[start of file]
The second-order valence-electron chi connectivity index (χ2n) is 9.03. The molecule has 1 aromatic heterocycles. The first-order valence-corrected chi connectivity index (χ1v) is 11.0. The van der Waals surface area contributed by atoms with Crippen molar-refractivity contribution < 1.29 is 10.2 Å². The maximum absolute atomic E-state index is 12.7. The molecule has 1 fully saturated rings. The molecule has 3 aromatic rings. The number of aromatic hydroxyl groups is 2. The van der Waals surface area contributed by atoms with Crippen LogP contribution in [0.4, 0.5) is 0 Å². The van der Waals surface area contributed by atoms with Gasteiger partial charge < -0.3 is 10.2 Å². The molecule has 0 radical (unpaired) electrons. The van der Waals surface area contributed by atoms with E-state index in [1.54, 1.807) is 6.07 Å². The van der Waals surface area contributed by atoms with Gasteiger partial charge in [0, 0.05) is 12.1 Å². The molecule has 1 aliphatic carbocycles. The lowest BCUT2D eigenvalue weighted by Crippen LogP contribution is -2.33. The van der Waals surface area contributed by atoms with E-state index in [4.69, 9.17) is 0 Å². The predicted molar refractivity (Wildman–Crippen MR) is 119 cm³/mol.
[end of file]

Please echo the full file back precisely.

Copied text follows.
The second-order valence-electron chi connectivity index (χ2n) is 9.03. The molecule has 1 aromatic heterocycles. The first-order valence-corrected chi connectivity index (χ1v) is 11.0. The van der Waals surface area contributed by atoms with Crippen molar-refractivity contribution < 1.29 is 10.2 Å². The maximum absolute atomic E-state index is 12.7. The molecule has 1 fully saturated rings. The molecule has 3 aromatic rings. The number of aromatic hydroxyl groups is 2. The van der Waals surface area contributed by atoms with Crippen LogP contribution in [0.4, 0.5) is 0 Å². The van der Waals surface area contributed by atoms with Gasteiger partial charge < -0.3 is 10.2 Å². The molecule has 0 radical (unpaired) electrons. The van der Waals surface area contributed by atoms with E-state index in [1.54, 1.807) is 6.07 Å². The van der Waals surface area contributed by atoms with Gasteiger partial charge in [0, 0.05) is 12.1 Å². The molecule has 1 aliphatic carbocycles. The lowest BCUT2D eigenvalue weighted by Crippen LogP contribution is -2.33. The van der Waals surface area contributed by atoms with E-state index in [4.69, 9.17) is 0 Å². The predicted molar refractivity (Wildman–Crippen MR) is 119 cm³/mol.